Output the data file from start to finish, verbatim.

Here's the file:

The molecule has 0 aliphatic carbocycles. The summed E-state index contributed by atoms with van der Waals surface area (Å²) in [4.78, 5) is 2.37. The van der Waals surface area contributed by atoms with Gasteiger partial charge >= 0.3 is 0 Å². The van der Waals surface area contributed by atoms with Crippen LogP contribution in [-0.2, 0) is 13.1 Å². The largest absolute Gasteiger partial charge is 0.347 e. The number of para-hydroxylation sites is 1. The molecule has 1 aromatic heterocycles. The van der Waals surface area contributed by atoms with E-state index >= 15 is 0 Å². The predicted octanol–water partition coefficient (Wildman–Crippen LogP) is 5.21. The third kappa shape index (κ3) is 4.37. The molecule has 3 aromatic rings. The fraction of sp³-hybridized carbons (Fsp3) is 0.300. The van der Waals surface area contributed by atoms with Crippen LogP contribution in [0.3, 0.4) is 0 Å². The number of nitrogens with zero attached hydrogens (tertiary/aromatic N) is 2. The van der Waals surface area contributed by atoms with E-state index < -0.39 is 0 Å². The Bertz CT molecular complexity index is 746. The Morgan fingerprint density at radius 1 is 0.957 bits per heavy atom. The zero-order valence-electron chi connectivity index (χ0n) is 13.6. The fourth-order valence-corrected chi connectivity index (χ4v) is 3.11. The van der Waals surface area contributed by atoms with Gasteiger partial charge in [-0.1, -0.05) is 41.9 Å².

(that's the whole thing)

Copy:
The molecule has 0 aliphatic carbocycles. The summed E-state index contributed by atoms with van der Waals surface area (Å²) in [4.78, 5) is 2.37. The van der Waals surface area contributed by atoms with Gasteiger partial charge >= 0.3 is 0 Å². The van der Waals surface area contributed by atoms with Crippen LogP contribution in [-0.2, 0) is 13.1 Å². The largest absolute Gasteiger partial charge is 0.347 e. The number of para-hydroxylation sites is 1. The molecule has 1 aromatic heterocycles. The van der Waals surface area contributed by atoms with E-state index >= 15 is 0 Å². The predicted octanol–water partition coefficient (Wildman–Crippen LogP) is 5.21. The third kappa shape index (κ3) is 4.37. The molecule has 3 aromatic rings. The fraction of sp³-hybridized carbons (Fsp3) is 0.300. The van der Waals surface area contributed by atoms with Crippen LogP contribution in [0.3, 0.4) is 0 Å². The number of nitrogens with zero attached hydrogens (tertiary/aromatic N) is 2. The van der Waals surface area contributed by atoms with E-state index < -0.39 is 0 Å². The Bertz CT molecular complexity index is 746. The Morgan fingerprint density at radius 1 is 0.957 bits per heavy atom. The zero-order valence-electron chi connectivity index (χ0n) is 13.6. The fourth-order valence-corrected chi connectivity index (χ4v) is 3.11. The van der Waals surface area contributed by atoms with Gasteiger partial charge in [-0.1, -0.05) is 41.9 Å².